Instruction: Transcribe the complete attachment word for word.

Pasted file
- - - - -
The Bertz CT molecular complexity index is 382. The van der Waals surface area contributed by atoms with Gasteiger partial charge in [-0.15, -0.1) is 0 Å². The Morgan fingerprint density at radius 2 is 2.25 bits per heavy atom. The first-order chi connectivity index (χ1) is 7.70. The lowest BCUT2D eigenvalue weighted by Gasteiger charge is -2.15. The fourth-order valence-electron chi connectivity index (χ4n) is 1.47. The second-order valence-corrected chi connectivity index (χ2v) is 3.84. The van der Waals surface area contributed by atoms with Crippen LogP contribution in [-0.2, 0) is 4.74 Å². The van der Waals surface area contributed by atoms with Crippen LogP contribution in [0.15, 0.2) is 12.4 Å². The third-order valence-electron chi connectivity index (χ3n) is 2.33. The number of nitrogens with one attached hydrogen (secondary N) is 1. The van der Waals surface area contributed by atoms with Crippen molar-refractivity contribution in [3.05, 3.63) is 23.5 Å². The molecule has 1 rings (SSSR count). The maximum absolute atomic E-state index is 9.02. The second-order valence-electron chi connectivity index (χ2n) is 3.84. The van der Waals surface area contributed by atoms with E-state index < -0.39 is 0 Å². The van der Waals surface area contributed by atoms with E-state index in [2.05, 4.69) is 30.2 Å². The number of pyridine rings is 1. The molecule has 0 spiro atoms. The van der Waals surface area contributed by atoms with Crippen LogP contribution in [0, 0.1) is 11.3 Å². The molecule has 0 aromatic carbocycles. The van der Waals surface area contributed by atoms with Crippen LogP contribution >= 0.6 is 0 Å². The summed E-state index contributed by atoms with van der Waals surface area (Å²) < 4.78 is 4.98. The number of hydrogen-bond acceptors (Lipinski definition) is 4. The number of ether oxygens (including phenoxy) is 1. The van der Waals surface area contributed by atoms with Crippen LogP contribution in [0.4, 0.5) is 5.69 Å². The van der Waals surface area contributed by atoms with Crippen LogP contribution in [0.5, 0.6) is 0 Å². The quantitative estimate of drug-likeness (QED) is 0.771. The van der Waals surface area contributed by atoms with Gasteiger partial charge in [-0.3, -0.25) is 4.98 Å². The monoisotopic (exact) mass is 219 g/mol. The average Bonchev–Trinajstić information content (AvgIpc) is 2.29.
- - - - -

The Bertz CT molecular complexity index is 382. The van der Waals surface area contributed by atoms with Gasteiger partial charge in [-0.15, -0.1) is 0 Å². The Morgan fingerprint density at radius 2 is 2.25 bits per heavy atom. The first-order chi connectivity index (χ1) is 7.70. The lowest BCUT2D eigenvalue weighted by Gasteiger charge is -2.15. The fourth-order valence-electron chi connectivity index (χ4n) is 1.47. The second-order valence-corrected chi connectivity index (χ2v) is 3.84. The van der Waals surface area contributed by atoms with Crippen LogP contribution in [-0.2, 0) is 4.74 Å². The van der Waals surface area contributed by atoms with Crippen LogP contribution in [0.15, 0.2) is 12.4 Å². The third-order valence-electron chi connectivity index (χ3n) is 2.33. The number of nitrogens with one attached hydrogen (secondary N) is 1. The van der Waals surface area contributed by atoms with Crippen molar-refractivity contribution in [3.05, 3.63) is 23.5 Å². The molecule has 1 rings (SSSR count). The maximum absolute atomic E-state index is 9.02. The second-order valence-electron chi connectivity index (χ2n) is 3.84. The van der Waals surface area contributed by atoms with E-state index < -0.39 is 0 Å². The van der Waals surface area contributed by atoms with E-state index in [2.05, 4.69) is 30.2 Å². The number of pyridine rings is 1. The molecule has 0 spiro atoms. The van der Waals surface area contributed by atoms with Crippen LogP contribution in [0, 0.1) is 11.3 Å². The molecule has 0 aromatic carbocycles. The van der Waals surface area contributed by atoms with Crippen LogP contribution >= 0.6 is 0 Å². The summed E-state index contributed by atoms with van der Waals surface area (Å²) < 4.78 is 4.98. The number of hydrogen-bond acceptors (Lipinski definition) is 4. The number of ether oxygens (including phenoxy) is 1. The van der Waals surface area contributed by atoms with Crippen LogP contribution in [0.4, 0.5) is 5.69 Å². The van der Waals surface area contributed by atoms with Crippen LogP contribution in [0.5, 0.6) is 0 Å². The quantitative estimate of drug-likeness (QED) is 0.771. The van der Waals surface area contributed by atoms with Gasteiger partial charge in [-0.3, -0.25) is 4.98 Å². The monoisotopic (exact) mass is 219 g/mol. The average Bonchev–Trinajstić information content (AvgIpc) is 2.29.